Minimal Maintenance

As Geoff Stonebanks marks a landmark birthday, he shares some secrets he has learned along the way.

Driftwood Garden

This year, I passed the magic marker of reaching the age of 70 years old. How on earth did that happen? The last 20 years have been my gardening years, having been extremely fortunate to have been able to retire from full time work at the tender age of 51. Had I not been able to retire then, I would never have got involved with gardening to the extent that I am now.

While I would still consider myself reasonably active, it has become very clear to me over the last few years that I was not going to be able to keep up with the workload of maintaining my plot in the style to which I, and it, had become accustomed. I needed to minimise both maintenance and the day-to-day activity, especially if I was going to carry on inviting visitors to the garden, with the aim of continuing to raise money for charity. Up until 2021, my plot was incredibly labour intensive, despite having taken the decision back in 2008 to remove all elements of the lawn. There is no doubt whatsoever in my mind, that this in itself, was a massive reduction in workload and ongoing maintenance but hey, I seemed to create other tasks to eat up that time-saving.

Driftwood Garden
The lawn area before it was removed in 2008. Image: Geoff Stonebanks

Power moves

When the garden was initially created back in 2007, all the gravel beds were laid with weed suppressing matting to make life a little easier. I can certainly say that in the intervening years that has certainly made life so much easier with a lack of weeds growing through. The added advantage is the use of gravel also helps significantly with the reduction of snails and slugs across the garden. If I’m being honest, the main two comments visitors make about the garden when they are here is the noticeable lack of snail damage and not being able to see any weeds. Without doubt, it was a very worthwhile investment.

Driftwood Garden
A gravel bed laid with weed suppressing matting. Image: Geoff Stonebanks
Driftwood Garden
The gravel bed remains weed free and deters slugs and snails. Image: Geoff Stonebanks

Another useful means of suppressing weeds is to pack your plot with plants. I have always adopted the theory that more is best. OK, it can at times seem like survival of the fittest but, on balance I prefer to pack plants in, so as not to see the soil and at the same time limit weed growth.

Water matters

Another labour-saving tactic was to install a watering system around the garden from the onset, making the whole process of watering marginally easier. I had used a system in my smaller garden in North London and decided to strip the garden and take it with me, watering system and all. The value of deciding to use a system from the onset meant that I could lay the main feed pipes and have them concealed under paving etc, making the whole process more aesthetically pleasing. I would have to say, that over the years, the more feeds you add, as you increase the number of containers, does significantly lessen the effect of the system, unless you consider a pump by the tap.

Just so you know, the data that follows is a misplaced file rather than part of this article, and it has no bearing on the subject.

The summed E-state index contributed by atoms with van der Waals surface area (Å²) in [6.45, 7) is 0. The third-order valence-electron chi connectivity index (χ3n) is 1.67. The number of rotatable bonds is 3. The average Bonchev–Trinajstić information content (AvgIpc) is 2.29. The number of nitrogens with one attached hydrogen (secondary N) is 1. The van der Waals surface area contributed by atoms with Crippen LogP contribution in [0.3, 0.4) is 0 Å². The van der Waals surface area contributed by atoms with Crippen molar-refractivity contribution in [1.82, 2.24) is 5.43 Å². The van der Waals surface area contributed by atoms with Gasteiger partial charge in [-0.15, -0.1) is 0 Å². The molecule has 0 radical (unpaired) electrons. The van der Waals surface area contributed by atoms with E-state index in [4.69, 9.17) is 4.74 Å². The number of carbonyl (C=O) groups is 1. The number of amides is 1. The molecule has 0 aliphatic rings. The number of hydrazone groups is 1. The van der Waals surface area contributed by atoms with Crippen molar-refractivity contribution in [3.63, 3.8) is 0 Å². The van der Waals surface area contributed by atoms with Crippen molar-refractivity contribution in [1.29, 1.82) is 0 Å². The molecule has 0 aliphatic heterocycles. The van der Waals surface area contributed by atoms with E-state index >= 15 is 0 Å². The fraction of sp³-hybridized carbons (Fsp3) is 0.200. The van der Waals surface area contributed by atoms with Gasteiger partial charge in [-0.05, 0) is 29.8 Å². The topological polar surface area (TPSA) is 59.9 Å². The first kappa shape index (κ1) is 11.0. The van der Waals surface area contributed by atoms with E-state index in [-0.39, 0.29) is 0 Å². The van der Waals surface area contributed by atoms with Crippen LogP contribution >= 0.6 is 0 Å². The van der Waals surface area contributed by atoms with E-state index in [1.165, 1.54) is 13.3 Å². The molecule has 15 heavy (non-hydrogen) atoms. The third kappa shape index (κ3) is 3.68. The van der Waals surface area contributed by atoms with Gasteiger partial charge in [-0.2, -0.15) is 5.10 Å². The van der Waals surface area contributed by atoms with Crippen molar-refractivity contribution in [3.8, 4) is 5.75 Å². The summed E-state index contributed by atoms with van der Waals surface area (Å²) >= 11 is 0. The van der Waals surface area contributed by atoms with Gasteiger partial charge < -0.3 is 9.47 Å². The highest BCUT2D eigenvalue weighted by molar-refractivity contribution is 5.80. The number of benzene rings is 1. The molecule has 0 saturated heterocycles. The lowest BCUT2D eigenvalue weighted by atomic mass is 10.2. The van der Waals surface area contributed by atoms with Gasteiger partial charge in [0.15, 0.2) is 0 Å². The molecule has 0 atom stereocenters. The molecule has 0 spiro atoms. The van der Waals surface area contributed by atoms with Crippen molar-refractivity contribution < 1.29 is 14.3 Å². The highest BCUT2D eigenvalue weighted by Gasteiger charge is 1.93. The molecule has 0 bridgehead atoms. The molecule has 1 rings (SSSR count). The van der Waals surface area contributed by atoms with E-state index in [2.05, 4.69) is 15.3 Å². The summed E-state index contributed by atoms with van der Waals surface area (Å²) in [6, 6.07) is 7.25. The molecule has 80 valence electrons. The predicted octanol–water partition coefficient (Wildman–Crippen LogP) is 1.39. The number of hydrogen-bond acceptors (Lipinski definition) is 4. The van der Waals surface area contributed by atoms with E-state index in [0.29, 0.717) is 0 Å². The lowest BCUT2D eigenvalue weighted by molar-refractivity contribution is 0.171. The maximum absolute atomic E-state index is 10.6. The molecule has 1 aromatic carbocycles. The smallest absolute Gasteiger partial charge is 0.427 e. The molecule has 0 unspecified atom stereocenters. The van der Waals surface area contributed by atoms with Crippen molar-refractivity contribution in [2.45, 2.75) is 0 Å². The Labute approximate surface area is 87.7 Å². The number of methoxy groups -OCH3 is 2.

Less is more

My recent changes to the garden, to cope with increasing age, has meant reducing container numbers again and going for hard surface display areas, for my collection of drought tolerant plants and succulents, like the two new sections of the garden I’ve created over the last 2 years! The railway sleeper area is pictured in the first image and the new corten steel pond area below.

Driftwood Garden
The new corten steel pond. Image: Geoff Stonebanks

The only real maintenance of these new hard surface areas is an annual high pressure clean. More importantly, when the time comes that I can no longer do it, it’s a task I can easily engage others to do for me.

Container secrets

Until fairly recently, I used to have many containers across the garden but always tended to go for a much larger size that did not dry out as quickly as smaller ones. Another labour-saving tip that has been extremely useful with smaller containers was given to me by my aunt at the start of my gardening adventure, she told me to line the inner base of wall pots and other terracotta containers with a layer of kitchen tinfoil. The aim being to create an inner saucer at the internal base, so that when the compost dries out and you water, some of the liquid remains in the foil to be soaked up by the plant, rather than drain straight through the pot.

Driftwood Garden
Larger containers require less watering than smaller ones. Image: Geoff Stonebanks

It’s true to say that as a general rule of thumb, big pots are easier to look after than small ones. The smaller the pot, the quicker it dries out and the more watering it will need. Grouping pots together can help too as the sun can be screened from the inner pots which helps in preventing them from drying out too quickly.

Blurring the edges

In terms of reducing gardening tasks there is also the theory of learning to love wildness and imperfection. By doing this you will be able to enjoy your garden more. This way, cracks between uneven paving stones will be colonised by low-growing plants. A weed or two or a fallen leaf won’t spoil the scene like they would if the garden was made of formal paving and clipped topiary. Embracing the quirks of the natural world can bring great satisfaction too.

Happy gardening.

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